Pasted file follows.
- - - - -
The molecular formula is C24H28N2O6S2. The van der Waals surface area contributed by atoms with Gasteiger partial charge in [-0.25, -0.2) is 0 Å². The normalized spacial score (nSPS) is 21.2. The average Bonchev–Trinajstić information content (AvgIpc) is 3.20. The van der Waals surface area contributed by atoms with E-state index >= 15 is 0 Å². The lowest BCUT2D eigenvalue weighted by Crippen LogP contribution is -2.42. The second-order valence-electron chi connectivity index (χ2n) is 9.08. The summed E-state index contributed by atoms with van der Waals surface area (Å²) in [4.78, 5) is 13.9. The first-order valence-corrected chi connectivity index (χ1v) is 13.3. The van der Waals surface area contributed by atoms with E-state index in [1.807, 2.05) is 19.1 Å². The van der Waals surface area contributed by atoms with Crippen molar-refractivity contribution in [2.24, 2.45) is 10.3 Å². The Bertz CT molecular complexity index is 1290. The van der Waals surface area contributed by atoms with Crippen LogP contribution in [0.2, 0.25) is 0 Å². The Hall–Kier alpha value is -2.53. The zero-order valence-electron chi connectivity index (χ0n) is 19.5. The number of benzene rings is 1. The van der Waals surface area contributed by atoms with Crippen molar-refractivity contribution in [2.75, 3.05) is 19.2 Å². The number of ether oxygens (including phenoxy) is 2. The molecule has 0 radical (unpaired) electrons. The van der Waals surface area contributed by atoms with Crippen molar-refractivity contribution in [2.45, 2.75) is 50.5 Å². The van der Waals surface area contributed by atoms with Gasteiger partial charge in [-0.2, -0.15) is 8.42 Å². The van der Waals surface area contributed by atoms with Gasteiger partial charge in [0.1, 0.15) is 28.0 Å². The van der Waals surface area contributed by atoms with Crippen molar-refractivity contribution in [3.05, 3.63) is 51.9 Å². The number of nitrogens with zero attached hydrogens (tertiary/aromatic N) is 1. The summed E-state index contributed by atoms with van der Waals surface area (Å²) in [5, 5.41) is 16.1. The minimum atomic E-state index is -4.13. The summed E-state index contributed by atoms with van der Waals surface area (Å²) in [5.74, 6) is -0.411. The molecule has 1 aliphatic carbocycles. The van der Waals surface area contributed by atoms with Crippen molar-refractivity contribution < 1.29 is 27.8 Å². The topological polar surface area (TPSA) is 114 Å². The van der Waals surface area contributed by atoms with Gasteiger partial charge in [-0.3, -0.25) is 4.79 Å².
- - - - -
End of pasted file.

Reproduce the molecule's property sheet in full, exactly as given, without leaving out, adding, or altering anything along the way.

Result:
The molecular formula is C24H28N2O6S2. The van der Waals surface area contributed by atoms with Gasteiger partial charge in [-0.25, -0.2) is 0 Å². The normalized spacial score (nSPS) is 21.2. The average Bonchev–Trinajstić information content (AvgIpc) is 3.20. The van der Waals surface area contributed by atoms with E-state index >= 15 is 0 Å². The lowest BCUT2D eigenvalue weighted by Crippen LogP contribution is -2.42. The second-order valence-electron chi connectivity index (χ2n) is 9.08. The summed E-state index contributed by atoms with van der Waals surface area (Å²) in [4.78, 5) is 13.9. The first-order valence-corrected chi connectivity index (χ1v) is 13.3. The van der Waals surface area contributed by atoms with E-state index in [1.807, 2.05) is 19.1 Å². The van der Waals surface area contributed by atoms with Crippen molar-refractivity contribution in [2.24, 2.45) is 10.3 Å². The Bertz CT molecular complexity index is 1290. The van der Waals surface area contributed by atoms with Crippen LogP contribution in [0.2, 0.25) is 0 Å². The Hall–Kier alpha value is -2.53. The zero-order valence-electron chi connectivity index (χ0n) is 19.5. The number of benzene rings is 1. The van der Waals surface area contributed by atoms with Crippen molar-refractivity contribution in [2.75, 3.05) is 19.2 Å². The number of ether oxygens (including phenoxy) is 2. The molecule has 0 radical (unpaired) electrons. The van der Waals surface area contributed by atoms with Crippen molar-refractivity contribution in [2.45, 2.75) is 50.5 Å². The van der Waals surface area contributed by atoms with Gasteiger partial charge in [-0.2, -0.15) is 8.42 Å². The van der Waals surface area contributed by atoms with Gasteiger partial charge in [0.1, 0.15) is 28.0 Å². The van der Waals surface area contributed by atoms with Crippen molar-refractivity contribution in [3.05, 3.63) is 51.9 Å². The number of nitrogens with zero attached hydrogens (tertiary/aromatic N) is 1. The summed E-state index contributed by atoms with van der Waals surface area (Å²) in [5, 5.41) is 16.1. The minimum atomic E-state index is -4.13. The summed E-state index contributed by atoms with van der Waals surface area (Å²) in [5.74, 6) is -0.411. The molecule has 1 aliphatic carbocycles. The van der Waals surface area contributed by atoms with Crippen molar-refractivity contribution < 1.29 is 27.8 Å². The topological polar surface area (TPSA) is 114 Å². The van der Waals surface area contributed by atoms with Gasteiger partial charge in [-0.3, -0.25) is 4.79 Å².